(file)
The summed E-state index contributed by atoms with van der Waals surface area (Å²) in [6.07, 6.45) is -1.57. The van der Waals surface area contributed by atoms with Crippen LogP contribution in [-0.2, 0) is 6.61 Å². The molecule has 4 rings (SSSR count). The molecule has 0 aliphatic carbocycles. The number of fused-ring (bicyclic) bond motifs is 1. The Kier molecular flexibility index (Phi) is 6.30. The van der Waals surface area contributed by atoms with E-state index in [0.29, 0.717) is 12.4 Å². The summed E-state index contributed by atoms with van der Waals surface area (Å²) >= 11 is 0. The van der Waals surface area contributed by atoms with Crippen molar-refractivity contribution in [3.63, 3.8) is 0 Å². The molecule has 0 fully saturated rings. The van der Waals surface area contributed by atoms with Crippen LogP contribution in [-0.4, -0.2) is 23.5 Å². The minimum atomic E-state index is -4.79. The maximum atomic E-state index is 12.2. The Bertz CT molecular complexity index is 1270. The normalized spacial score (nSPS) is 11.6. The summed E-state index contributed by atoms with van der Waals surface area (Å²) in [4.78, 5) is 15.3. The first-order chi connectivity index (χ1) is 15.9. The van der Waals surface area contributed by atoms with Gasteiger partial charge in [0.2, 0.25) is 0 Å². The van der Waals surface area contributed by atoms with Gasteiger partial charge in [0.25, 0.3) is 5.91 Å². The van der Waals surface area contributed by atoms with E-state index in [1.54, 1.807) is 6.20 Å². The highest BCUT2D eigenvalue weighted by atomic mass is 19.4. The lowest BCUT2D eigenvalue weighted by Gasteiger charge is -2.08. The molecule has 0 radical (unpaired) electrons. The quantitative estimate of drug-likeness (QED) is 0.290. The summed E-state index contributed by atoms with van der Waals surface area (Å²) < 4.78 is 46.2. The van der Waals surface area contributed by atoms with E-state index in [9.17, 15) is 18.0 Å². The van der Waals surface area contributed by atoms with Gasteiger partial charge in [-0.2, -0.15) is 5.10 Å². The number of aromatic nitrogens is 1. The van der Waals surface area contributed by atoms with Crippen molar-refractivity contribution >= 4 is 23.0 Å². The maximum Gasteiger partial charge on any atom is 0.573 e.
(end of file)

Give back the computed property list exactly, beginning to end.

The summed E-state index contributed by atoms with van der Waals surface area (Å²) in [6.07, 6.45) is -1.57. The van der Waals surface area contributed by atoms with Crippen LogP contribution in [-0.2, 0) is 6.61 Å². The molecule has 4 rings (SSSR count). The molecule has 0 aliphatic carbocycles. The number of fused-ring (bicyclic) bond motifs is 1. The Kier molecular flexibility index (Phi) is 6.30. The van der Waals surface area contributed by atoms with E-state index in [0.29, 0.717) is 12.4 Å². The summed E-state index contributed by atoms with van der Waals surface area (Å²) >= 11 is 0. The van der Waals surface area contributed by atoms with Crippen molar-refractivity contribution in [3.63, 3.8) is 0 Å². The molecule has 0 fully saturated rings. The van der Waals surface area contributed by atoms with Crippen LogP contribution in [-0.4, -0.2) is 23.5 Å². The minimum atomic E-state index is -4.79. The maximum atomic E-state index is 12.2. The Bertz CT molecular complexity index is 1270. The normalized spacial score (nSPS) is 11.6. The summed E-state index contributed by atoms with van der Waals surface area (Å²) in [4.78, 5) is 15.3. The first-order chi connectivity index (χ1) is 15.9. The van der Waals surface area contributed by atoms with Gasteiger partial charge in [0.2, 0.25) is 0 Å². The van der Waals surface area contributed by atoms with Gasteiger partial charge in [0.25, 0.3) is 5.91 Å². The van der Waals surface area contributed by atoms with E-state index in [1.54, 1.807) is 6.20 Å². The highest BCUT2D eigenvalue weighted by atomic mass is 19.4. The lowest BCUT2D eigenvalue weighted by Gasteiger charge is -2.08. The molecule has 0 radical (unpaired) electrons. The quantitative estimate of drug-likeness (QED) is 0.290. The summed E-state index contributed by atoms with van der Waals surface area (Å²) < 4.78 is 46.2. The van der Waals surface area contributed by atoms with E-state index in [9.17, 15) is 18.0 Å². The van der Waals surface area contributed by atoms with Gasteiger partial charge in [-0.2, -0.15) is 5.10 Å². The number of aromatic nitrogens is 1. The van der Waals surface area contributed by atoms with Crippen molar-refractivity contribution >= 4 is 23.0 Å². The maximum Gasteiger partial charge on any atom is 0.573 e.